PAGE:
Alain Spielmann. I've featured his work here once before, when I visited the Passerelle du Paillon in Nice.
"La Résistance des Sites" (Presses de Ponts, 208pp, 2013) [amazon.co.uk] opens with an essay (in English and French) in which the architect attempts to document his philosophy of "the resistance of sites". This is a difficult philosophy to summarise, but its essence is pragmatic and rooted in a clear design methodology, most of it related to gaining a thorough understanding of any specific site. For Spielmann, it's clear that views and perspectives are central, both on and off a bridge, so that design is predominantly about how a structure fits within a given visual context, and changes that context.
The bulk of the book depicts and describes 40 of Spielmann's bridges. dividing them into categories such as "blade bridges" (beams), "bow bridges" (arches), "landscape bridges" etc. The text for all these is in French only. His work has been wide ranging, with little preference for material or structural form. The book covers a period from 1984 to 2013, and I think much of Spielmann's work is rooted in the pre-Millennial phase of contemporary bridge architecture. This was a time when, for the most part, architects working on bridge design remained a little diffident in their approach, respectful of the engineer's traditional role as prime conceiver rather than challenging it. Architects often seemed to circulate around the engineering, searching for aspects to refine and enhance, or concepts to insert into the engineering whole which while bold didn't challenge the essentials of construction.
Some of Spielmann's bridges are excellent, such as the Viaduc de la Grande Ravine, the first bridge in the book. With its very shallow strut legs, this 288m long bridge spans heroically across a 170m deep gorge, and as well as being visually striking, it's highly unusual, a strange combination of beam and arch. I also particularly admire the Passerelle des Poètes, a suspension footbridge which is not entirely beautiful but has a certain je ne sais quoi to it, a slightly agricultural charm.
I also admire his several timber bridges, especially the sweet Passerelle de Preuilly in Auxerre. Timber remains so much under-exploited in contemporary bridge design that it's great to see these robustly attractive examples. However, not all of Spielmann's timber designs are a success, with the Pont de Chavanon let down by a central pier which looks very much like an afterthought.
Certain features recur throughout Speilmann's work. One is a taste for a carefully designed stringcourse, using a variety of added fascia elements to ensure the edge of the bridge is precise and consistent. A second is a liking for belvédères, with several bridges adapted either to provide specific viewing balconies, or otherwise centred around the needs of pedestrians as flâneurs. The Pont Pierre Brousse, for example, incorporates a lengthy shelter which turns the footway into an arcade, opening onto a balcony at midspan.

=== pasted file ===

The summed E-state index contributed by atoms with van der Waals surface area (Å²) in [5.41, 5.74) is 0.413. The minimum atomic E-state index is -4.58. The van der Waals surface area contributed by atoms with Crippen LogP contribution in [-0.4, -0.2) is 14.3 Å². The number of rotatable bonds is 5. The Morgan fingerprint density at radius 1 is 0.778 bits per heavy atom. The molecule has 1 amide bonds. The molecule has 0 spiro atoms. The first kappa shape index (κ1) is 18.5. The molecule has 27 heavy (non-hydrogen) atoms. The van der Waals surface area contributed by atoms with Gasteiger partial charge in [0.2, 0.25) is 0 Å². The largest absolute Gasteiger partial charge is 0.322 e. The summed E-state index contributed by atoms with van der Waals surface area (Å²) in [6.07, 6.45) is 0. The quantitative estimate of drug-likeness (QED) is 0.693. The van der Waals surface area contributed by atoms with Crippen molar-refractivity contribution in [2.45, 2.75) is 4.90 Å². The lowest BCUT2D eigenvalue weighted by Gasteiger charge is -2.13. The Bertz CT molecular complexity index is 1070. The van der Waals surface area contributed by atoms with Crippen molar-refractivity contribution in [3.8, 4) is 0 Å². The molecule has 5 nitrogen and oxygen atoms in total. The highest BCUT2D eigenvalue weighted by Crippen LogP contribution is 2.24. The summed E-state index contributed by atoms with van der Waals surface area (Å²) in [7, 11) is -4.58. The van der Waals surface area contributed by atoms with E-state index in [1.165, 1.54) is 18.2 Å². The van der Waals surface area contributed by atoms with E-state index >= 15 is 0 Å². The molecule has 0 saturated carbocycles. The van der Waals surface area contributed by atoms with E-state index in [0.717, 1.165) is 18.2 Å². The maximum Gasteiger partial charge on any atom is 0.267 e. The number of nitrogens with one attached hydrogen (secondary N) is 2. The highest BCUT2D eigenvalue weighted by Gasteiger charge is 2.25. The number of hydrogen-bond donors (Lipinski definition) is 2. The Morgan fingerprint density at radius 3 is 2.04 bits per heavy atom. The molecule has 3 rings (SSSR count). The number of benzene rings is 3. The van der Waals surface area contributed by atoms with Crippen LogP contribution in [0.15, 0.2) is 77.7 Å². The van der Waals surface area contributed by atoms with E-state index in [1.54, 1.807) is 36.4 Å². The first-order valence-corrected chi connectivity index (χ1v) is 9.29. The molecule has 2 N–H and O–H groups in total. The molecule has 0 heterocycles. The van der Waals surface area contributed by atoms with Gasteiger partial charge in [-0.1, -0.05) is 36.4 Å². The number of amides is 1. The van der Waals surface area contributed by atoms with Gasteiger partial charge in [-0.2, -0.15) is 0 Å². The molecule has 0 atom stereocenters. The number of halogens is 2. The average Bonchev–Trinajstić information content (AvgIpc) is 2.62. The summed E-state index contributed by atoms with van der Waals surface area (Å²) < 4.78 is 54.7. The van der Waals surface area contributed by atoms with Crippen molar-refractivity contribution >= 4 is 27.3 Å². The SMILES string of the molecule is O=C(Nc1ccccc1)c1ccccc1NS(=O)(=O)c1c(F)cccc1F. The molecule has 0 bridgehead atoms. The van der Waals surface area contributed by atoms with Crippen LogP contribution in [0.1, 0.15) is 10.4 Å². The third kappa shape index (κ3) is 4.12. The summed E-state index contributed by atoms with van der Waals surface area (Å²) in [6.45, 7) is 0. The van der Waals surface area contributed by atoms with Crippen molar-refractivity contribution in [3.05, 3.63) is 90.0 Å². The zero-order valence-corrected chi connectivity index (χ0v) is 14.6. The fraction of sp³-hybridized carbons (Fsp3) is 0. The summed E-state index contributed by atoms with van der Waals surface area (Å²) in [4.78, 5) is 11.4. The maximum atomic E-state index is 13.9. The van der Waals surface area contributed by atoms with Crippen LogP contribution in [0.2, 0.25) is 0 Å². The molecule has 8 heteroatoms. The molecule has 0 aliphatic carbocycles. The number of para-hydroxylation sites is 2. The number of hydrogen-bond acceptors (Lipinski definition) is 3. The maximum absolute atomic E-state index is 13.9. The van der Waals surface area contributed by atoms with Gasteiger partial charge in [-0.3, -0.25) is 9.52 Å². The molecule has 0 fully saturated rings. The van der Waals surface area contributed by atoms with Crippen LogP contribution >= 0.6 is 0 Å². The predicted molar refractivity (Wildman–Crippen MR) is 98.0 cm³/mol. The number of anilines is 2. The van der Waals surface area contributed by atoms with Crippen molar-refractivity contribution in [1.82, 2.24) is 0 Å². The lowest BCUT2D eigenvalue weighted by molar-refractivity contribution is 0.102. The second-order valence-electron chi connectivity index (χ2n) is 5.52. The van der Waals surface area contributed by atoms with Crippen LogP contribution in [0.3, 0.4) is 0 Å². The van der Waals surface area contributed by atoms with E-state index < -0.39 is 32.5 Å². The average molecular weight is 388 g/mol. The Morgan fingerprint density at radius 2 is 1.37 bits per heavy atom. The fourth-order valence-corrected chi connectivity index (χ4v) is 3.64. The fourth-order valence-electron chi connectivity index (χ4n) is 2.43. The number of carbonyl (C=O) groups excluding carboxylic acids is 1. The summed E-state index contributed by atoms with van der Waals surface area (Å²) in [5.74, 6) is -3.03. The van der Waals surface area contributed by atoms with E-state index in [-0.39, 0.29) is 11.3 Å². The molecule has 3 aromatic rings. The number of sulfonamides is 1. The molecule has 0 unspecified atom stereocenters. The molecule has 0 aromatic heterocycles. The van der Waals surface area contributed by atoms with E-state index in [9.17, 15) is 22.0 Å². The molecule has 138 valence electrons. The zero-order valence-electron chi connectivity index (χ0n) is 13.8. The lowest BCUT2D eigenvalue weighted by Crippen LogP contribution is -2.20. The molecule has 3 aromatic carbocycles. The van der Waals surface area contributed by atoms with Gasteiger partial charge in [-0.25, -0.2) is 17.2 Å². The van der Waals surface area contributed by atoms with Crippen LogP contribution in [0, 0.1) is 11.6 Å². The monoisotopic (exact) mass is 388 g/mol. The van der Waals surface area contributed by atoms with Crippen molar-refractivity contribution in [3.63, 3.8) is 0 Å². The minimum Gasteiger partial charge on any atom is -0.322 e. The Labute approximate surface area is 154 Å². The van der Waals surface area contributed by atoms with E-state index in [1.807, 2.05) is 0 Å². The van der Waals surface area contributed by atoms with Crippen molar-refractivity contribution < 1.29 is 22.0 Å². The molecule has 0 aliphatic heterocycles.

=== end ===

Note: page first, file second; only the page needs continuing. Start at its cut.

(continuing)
While almost all of Spielmann's bridge designs have a degree of interest, many are, in my view, aesthetic failures. In this group are structures such as the Viaduc de la Bidouze, with its ungainly brick pedestals clasping the bridge pylons, which themselves are compromised by unpleasant projections where the stay cables pass through, and the Passerelle du Pas-du-Lac, a cable-stayed footbridge propped up on one side by an enormous, lumpen steel strut.
Some designs pass well beyond simple impairment into a place from which I can only recoil in horror, including the Passerelle du port de Nanterre, a mess of completely incompatible structural elements, all crushed together so as to be fascinating solely in the manner of a car crash. The Pont sur l'Isère also reaches incredible heights of awfulness, with its portentous gathering together of cables at the tower top, like an angry concrete fisherman.
So I must be clear that this is not a book of magnificent designs, to inspire younger designers and to frequently raise from the coffee table in search of new insights. There certainly are some admirable designs here, but across the board I was left with quite mixed feelings. Many of the bridges are compromises at best, and it's not possible for me to tell where the fault lies - like many a bridge architect of an earlier era, Spielmann may well have been making the best of a bad job when confronted by engineers with their awkward ideas.
The final chapter of this book departs from the rest, showing Spielmann's work as a colourist, picking and choosing the paint schemes for refurbishments of existing bridges. These are mostly both interesting and attractive, and record an aspect of the architect's role that is often forgotten in the chase for expressive new structural form. Looking back through the rest of the book, I note that several of Spielmann's own designs show a sensitive and interesting use of colour.
So, it's still a book that I would recommend, perhaps to be taken with a critical eye and a questioning mind. Which designs work well, and which do not, and most importantly, why? It certainly encouraged me to think again about designs of my own which display elements of unfortunate compromise, and to consider how best to create the conditions for better work to arise in the future.